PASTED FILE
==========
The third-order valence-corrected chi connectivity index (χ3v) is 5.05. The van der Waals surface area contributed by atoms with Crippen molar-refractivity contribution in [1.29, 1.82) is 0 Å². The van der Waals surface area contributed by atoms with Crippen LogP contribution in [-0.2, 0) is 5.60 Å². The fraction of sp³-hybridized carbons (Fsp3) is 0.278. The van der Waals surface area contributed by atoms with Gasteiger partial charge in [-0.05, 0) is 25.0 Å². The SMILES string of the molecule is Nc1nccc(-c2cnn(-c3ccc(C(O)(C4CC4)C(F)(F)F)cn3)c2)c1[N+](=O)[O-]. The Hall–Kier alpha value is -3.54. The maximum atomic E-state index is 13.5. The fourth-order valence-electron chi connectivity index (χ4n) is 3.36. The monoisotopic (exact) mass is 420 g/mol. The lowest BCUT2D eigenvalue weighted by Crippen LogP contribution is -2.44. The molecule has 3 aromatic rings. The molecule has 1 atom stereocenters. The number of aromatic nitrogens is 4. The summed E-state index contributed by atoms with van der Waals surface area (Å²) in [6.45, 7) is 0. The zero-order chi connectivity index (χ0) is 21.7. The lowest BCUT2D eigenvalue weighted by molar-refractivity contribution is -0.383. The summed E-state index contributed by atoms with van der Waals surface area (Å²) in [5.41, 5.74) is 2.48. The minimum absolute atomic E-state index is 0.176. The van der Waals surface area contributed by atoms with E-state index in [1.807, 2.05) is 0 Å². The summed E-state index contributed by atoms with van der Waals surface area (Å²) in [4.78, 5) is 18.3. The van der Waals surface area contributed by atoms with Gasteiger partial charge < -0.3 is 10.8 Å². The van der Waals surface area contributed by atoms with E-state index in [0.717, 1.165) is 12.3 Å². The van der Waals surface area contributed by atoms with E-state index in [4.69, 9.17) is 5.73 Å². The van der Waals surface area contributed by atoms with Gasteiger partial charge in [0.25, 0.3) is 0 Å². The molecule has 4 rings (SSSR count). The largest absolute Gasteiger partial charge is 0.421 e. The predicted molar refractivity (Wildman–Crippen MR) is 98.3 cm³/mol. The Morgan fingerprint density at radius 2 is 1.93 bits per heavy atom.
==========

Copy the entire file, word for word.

The third-order valence-corrected chi connectivity index (χ3v) is 5.05. The van der Waals surface area contributed by atoms with Crippen molar-refractivity contribution in [1.29, 1.82) is 0 Å². The van der Waals surface area contributed by atoms with Crippen LogP contribution in [-0.2, 0) is 5.60 Å². The fraction of sp³-hybridized carbons (Fsp3) is 0.278. The van der Waals surface area contributed by atoms with Gasteiger partial charge in [-0.05, 0) is 25.0 Å². The SMILES string of the molecule is Nc1nccc(-c2cnn(-c3ccc(C(O)(C4CC4)C(F)(F)F)cn3)c2)c1[N+](=O)[O-]. The Hall–Kier alpha value is -3.54. The maximum atomic E-state index is 13.5. The fourth-order valence-electron chi connectivity index (χ4n) is 3.36. The monoisotopic (exact) mass is 420 g/mol. The lowest BCUT2D eigenvalue weighted by Crippen LogP contribution is -2.44. The molecule has 3 aromatic rings. The molecule has 1 atom stereocenters. The number of aromatic nitrogens is 4. The summed E-state index contributed by atoms with van der Waals surface area (Å²) in [6.45, 7) is 0. The zero-order chi connectivity index (χ0) is 21.7. The lowest BCUT2D eigenvalue weighted by molar-refractivity contribution is -0.383. The summed E-state index contributed by atoms with van der Waals surface area (Å²) in [5.41, 5.74) is 2.48. The minimum absolute atomic E-state index is 0.176. The van der Waals surface area contributed by atoms with E-state index in [1.807, 2.05) is 0 Å². The summed E-state index contributed by atoms with van der Waals surface area (Å²) in [4.78, 5) is 18.3. The van der Waals surface area contributed by atoms with Gasteiger partial charge < -0.3 is 10.8 Å². The van der Waals surface area contributed by atoms with E-state index in [0.717, 1.165) is 12.3 Å². The van der Waals surface area contributed by atoms with E-state index in [4.69, 9.17) is 5.73 Å². The van der Waals surface area contributed by atoms with Gasteiger partial charge in [0.25, 0.3) is 0 Å². The molecule has 4 rings (SSSR count). The largest absolute Gasteiger partial charge is 0.421 e. The predicted molar refractivity (Wildman–Crippen MR) is 98.3 cm³/mol. The Morgan fingerprint density at radius 2 is 1.93 bits per heavy atom.